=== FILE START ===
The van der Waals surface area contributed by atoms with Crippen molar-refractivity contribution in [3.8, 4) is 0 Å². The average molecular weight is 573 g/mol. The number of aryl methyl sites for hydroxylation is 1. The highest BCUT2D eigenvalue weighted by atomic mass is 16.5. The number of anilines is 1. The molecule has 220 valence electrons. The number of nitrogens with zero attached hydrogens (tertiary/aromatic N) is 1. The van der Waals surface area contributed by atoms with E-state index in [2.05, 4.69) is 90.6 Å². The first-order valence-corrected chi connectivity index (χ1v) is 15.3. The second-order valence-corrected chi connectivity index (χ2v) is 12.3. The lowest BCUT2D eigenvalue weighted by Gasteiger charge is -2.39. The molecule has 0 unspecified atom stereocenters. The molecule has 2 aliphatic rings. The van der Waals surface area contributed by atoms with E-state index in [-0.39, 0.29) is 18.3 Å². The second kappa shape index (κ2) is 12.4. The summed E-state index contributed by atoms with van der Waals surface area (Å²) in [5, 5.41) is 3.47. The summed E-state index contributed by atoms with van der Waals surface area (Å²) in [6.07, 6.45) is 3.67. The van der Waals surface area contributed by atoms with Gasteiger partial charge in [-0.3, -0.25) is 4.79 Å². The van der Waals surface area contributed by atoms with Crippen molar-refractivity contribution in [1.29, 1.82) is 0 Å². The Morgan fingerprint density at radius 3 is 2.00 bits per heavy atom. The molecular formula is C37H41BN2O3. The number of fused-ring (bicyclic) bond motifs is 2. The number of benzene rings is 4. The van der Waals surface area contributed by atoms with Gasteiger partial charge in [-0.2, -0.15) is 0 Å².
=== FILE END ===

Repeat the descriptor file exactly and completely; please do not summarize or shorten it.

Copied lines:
The van der Waals surface area contributed by atoms with Crippen molar-refractivity contribution in [3.8, 4) is 0 Å². The average molecular weight is 573 g/mol. The number of aryl methyl sites for hydroxylation is 1. The highest BCUT2D eigenvalue weighted by atomic mass is 16.5. The number of anilines is 1. The molecule has 220 valence electrons. The number of nitrogens with zero attached hydrogens (tertiary/aromatic N) is 1. The van der Waals surface area contributed by atoms with E-state index in [2.05, 4.69) is 90.6 Å². The first-order valence-corrected chi connectivity index (χ1v) is 15.3. The second-order valence-corrected chi connectivity index (χ2v) is 12.3. The lowest BCUT2D eigenvalue weighted by Gasteiger charge is -2.39. The molecule has 0 unspecified atom stereocenters. The molecule has 2 aliphatic rings. The van der Waals surface area contributed by atoms with E-state index in [-0.39, 0.29) is 18.3 Å². The second kappa shape index (κ2) is 12.4. The summed E-state index contributed by atoms with van der Waals surface area (Å²) in [5, 5.41) is 3.47. The summed E-state index contributed by atoms with van der Waals surface area (Å²) in [6.07, 6.45) is 3.67. The van der Waals surface area contributed by atoms with Gasteiger partial charge in [-0.3, -0.25) is 4.79 Å². The van der Waals surface area contributed by atoms with Crippen molar-refractivity contribution in [1.29, 1.82) is 0 Å². The Morgan fingerprint density at radius 3 is 2.00 bits per heavy atom. The molecular formula is C37H41BN2O3. The number of fused-ring (bicyclic) bond motifs is 2. The number of benzene rings is 4. The van der Waals surface area contributed by atoms with Gasteiger partial charge in [-0.2, -0.15) is 0 Å².